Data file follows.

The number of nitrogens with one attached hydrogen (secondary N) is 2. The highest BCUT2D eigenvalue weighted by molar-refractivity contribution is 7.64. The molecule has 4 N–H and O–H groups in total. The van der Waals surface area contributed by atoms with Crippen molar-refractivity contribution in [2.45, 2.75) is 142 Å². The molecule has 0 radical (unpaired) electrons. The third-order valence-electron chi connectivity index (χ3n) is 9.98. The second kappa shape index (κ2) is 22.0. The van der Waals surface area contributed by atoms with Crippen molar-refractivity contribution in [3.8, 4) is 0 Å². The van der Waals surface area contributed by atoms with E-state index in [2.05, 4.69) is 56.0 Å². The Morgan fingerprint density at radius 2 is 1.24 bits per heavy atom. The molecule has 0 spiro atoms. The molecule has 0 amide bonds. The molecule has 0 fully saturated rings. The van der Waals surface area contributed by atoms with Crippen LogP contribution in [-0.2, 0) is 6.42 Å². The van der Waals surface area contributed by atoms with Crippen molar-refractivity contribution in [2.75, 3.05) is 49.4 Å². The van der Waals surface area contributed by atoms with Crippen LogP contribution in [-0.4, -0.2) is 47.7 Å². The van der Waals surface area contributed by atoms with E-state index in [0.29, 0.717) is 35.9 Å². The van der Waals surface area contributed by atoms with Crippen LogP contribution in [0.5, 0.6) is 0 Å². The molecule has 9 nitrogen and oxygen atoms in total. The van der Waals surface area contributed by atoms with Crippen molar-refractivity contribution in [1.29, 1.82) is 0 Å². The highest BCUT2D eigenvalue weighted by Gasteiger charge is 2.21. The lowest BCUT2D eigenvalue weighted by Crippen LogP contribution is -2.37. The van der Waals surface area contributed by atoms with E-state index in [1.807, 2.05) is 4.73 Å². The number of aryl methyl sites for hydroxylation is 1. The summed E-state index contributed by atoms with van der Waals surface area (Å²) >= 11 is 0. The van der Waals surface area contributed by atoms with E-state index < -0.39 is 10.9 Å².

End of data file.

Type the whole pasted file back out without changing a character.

The number of nitrogens with one attached hydrogen (secondary N) is 2. The highest BCUT2D eigenvalue weighted by molar-refractivity contribution is 7.64. The molecule has 4 N–H and O–H groups in total. The van der Waals surface area contributed by atoms with Crippen molar-refractivity contribution in [2.45, 2.75) is 142 Å². The molecule has 0 radical (unpaired) electrons. The third-order valence-electron chi connectivity index (χ3n) is 9.98. The second kappa shape index (κ2) is 22.0. The van der Waals surface area contributed by atoms with Crippen molar-refractivity contribution in [3.8, 4) is 0 Å². The van der Waals surface area contributed by atoms with E-state index in [2.05, 4.69) is 56.0 Å². The Morgan fingerprint density at radius 2 is 1.24 bits per heavy atom. The molecule has 0 spiro atoms. The molecule has 0 amide bonds. The molecule has 0 fully saturated rings. The van der Waals surface area contributed by atoms with Crippen LogP contribution in [-0.2, 0) is 6.42 Å². The van der Waals surface area contributed by atoms with Crippen molar-refractivity contribution in [2.75, 3.05) is 49.4 Å². The van der Waals surface area contributed by atoms with Crippen LogP contribution in [-0.4, -0.2) is 47.7 Å². The van der Waals surface area contributed by atoms with E-state index in [0.29, 0.717) is 35.9 Å². The van der Waals surface area contributed by atoms with Crippen LogP contribution in [0.5, 0.6) is 0 Å². The molecule has 9 nitrogen and oxygen atoms in total. The van der Waals surface area contributed by atoms with Crippen molar-refractivity contribution in [1.29, 1.82) is 0 Å². The highest BCUT2D eigenvalue weighted by Gasteiger charge is 2.21. The lowest BCUT2D eigenvalue weighted by Crippen LogP contribution is -2.37. The van der Waals surface area contributed by atoms with E-state index in [1.807, 2.05) is 4.73 Å². The number of aryl methyl sites for hydroxylation is 1. The summed E-state index contributed by atoms with van der Waals surface area (Å²) >= 11 is 0. The van der Waals surface area contributed by atoms with E-state index < -0.39 is 10.9 Å².